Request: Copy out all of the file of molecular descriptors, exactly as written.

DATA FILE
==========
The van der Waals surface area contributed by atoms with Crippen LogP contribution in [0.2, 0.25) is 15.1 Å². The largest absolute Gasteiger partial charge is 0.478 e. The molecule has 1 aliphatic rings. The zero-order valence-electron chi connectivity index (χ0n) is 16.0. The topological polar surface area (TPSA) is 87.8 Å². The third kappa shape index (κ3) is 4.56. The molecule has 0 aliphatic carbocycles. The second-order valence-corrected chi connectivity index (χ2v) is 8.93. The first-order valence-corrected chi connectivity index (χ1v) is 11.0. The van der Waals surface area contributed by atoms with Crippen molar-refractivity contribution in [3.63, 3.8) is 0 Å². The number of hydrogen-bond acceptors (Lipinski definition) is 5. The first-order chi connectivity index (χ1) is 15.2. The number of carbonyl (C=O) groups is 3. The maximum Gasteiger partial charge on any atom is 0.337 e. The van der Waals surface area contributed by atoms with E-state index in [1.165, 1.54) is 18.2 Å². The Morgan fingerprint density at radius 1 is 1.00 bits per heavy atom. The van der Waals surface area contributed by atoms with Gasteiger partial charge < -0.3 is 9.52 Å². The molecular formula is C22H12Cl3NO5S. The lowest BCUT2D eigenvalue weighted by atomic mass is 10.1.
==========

The van der Waals surface area contributed by atoms with Crippen LogP contribution in [0.2, 0.25) is 15.1 Å². The largest absolute Gasteiger partial charge is 0.478 e. The molecule has 1 aliphatic rings. The zero-order valence-electron chi connectivity index (χ0n) is 16.0. The topological polar surface area (TPSA) is 87.8 Å². The third kappa shape index (κ3) is 4.56. The molecule has 0 aliphatic carbocycles. The second-order valence-corrected chi connectivity index (χ2v) is 8.93. The first-order valence-corrected chi connectivity index (χ1v) is 11.0. The van der Waals surface area contributed by atoms with Crippen molar-refractivity contribution in [3.63, 3.8) is 0 Å². The number of hydrogen-bond acceptors (Lipinski definition) is 5. The first-order chi connectivity index (χ1) is 15.2. The number of carbonyl (C=O) groups is 3. The maximum Gasteiger partial charge on any atom is 0.337 e. The van der Waals surface area contributed by atoms with E-state index in [1.165, 1.54) is 18.2 Å². The Morgan fingerprint density at radius 1 is 1.00 bits per heavy atom. The van der Waals surface area contributed by atoms with Gasteiger partial charge < -0.3 is 9.52 Å². The molecular formula is C22H12Cl3NO5S. The lowest BCUT2D eigenvalue weighted by atomic mass is 10.1.